• Creating the SBIC Growth and Diversification Rule, which encouraged expanded participation by a more diverse range of fund managers across the nation by establishing a new fund-of-funds license, aligning terms to fit with patient and growth strategies, enabling smaller-sized funds to receive support, and simplifying and streamlining licensing rules. 
    • In FY22, SBA’s efforts led to SBIC financing to women-owned, minority-owned, and veteran-owned small businesses increasing by 29%.
  • Negotiating contracting goals with all 24 Chief Financial Officers Act agencies to drive more federal dollars to SDB owners. These goals were set to meet the FY 2022 interim goal of 11% of contract awards to SDBs as a milestone toward 15% by FY25.
    • Dollars earned by SDBs increased from $62.4 billion in FY21 to a record $69.9 billion in FY22. 
    • The number of federal government procurement and contracting opportunities reserved for small businesses increased from $89.5 billion in FY21 to $99.5 billion in FY22.
  • Launching the 8(a) Multiple Award Schedule (MAS) Pool, in partnership with the General Services Administration (GSA), to increase 8(a) Program participants’ opportunities within the GSA’s MAS Program.
  • Rolling out new electronic tools to identify qualified businesses and measure the health of the industrial base with the Office of Management and Budget’s (OMB’s) Office of Federal Procurement Policy (OFPP), including the Small Business Data HUB and GSA’s Resources and Tools to Advance Equity in Procurement.
  • Enrolling more SDBs into SBA’s business development and contracting programs.
    • The number of SDBs that received a government contract increased to 23,260 in FY22.
  • Maximizing application education and assistance for the 8(a) Business Development program.
    • In FY22, 542 new 8(a) firms were certified.
  • Completing the Disaster Loan Program Modifications Rule to increase the maximum allowable disaster loan amount to ensure the amount of disaster assistance is sufficient to help disaster victims complete a full recovery.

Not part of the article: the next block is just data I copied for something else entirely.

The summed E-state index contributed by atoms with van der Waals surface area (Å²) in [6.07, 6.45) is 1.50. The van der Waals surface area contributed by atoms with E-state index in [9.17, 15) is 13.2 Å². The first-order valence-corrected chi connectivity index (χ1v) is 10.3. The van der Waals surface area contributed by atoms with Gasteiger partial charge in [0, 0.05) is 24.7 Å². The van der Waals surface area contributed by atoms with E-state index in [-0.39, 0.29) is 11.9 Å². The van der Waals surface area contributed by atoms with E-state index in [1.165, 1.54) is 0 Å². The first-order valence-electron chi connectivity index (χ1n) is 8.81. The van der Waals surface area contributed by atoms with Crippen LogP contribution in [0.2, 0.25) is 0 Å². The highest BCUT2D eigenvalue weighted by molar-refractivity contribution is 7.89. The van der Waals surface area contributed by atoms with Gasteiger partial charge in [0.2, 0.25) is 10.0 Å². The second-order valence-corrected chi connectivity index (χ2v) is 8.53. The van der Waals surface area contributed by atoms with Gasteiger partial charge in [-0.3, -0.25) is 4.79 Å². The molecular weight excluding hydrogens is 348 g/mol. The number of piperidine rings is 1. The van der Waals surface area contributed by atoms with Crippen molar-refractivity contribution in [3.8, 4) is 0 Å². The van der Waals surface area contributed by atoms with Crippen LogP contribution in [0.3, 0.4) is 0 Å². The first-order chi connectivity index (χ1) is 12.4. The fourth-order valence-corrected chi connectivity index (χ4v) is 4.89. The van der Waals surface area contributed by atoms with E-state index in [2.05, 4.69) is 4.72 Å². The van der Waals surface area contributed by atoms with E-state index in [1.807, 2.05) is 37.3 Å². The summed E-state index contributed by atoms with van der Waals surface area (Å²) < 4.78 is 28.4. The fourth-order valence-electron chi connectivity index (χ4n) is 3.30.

• Implementing the Disaster Assistance for Rural Communities Act to increase the accessibility of disaster assistance for rural communities.
  • Leveraging the new “Whole-of-SBA Approach” to foster an extensive network of partnerships to conduct deliberate customer service campaigns earlier in the disaster response cycle and optimize recovery resource delivery.
  • Creating the SBA’s new Portable Loan Outreach Center (PLOC) initiative to provide support to underserved disaster survivors who might not otherwise have access to SBA assistance.
    • In FY23, several rural areas were served by PLOCs. For example, in Mississippi, 352 business contacts had 72 successful loan applications; in Florida, 248 contacts led to 132 accepted applications.
  • Allocating nearly $45 million (32%) of funding to Small Business Development Centers (SBDCs) is now associated with investments at Minority Serving Institutions (MSIs). 
  • Selecting five new Women Business Centers (WBCs) in 2022 to be operated at established MSIs, while 60% of WBCs are located in rural communities. 
  • Creating the Tribal College Small Business Achievement grant to support Native American economic development.
  • Expanding the Veterans Business Outreach Center (VBOC) Program by six centers (up to 28) and hosting a Military Spouse Entrepreneur Virtual Summit.
  • Hosting outreach events with various federal agencies, including the new Path to Prosperity series, that served over 3,300 attendees from mostly rural areas.
  • Signing Strategic Alliance Memorandums (SAM) with the American Jewish Committee to combat antisemitism. SAMs were also signed with the National Pan Hellenic Council to promote SBA programs and services to Black entrepreneurs and with Operation HOPE to provide financial literacy and resources for their efforts to create one million Black businesses.

Read the complete SBA Equity Action Plan here.

Read the White House Fact Sheet on the government-wide Equity Action Plans here.

To learn more about government-wide equity efforts, click here.


About the U.S. Small Business Administration

The U.S. Small Business Administration helps power the American dream of business ownership. As the only go-to resource and voice for small businesses backed by the strength of the federal government, the SBA empowers entrepreneurs and small business owners with the resources and support they need to start, grow, expand their businesses, or recover from a declared disaster. It delivers services through an extensive network of SBA field offices and partnerships with public and private organizations. To learn more, visit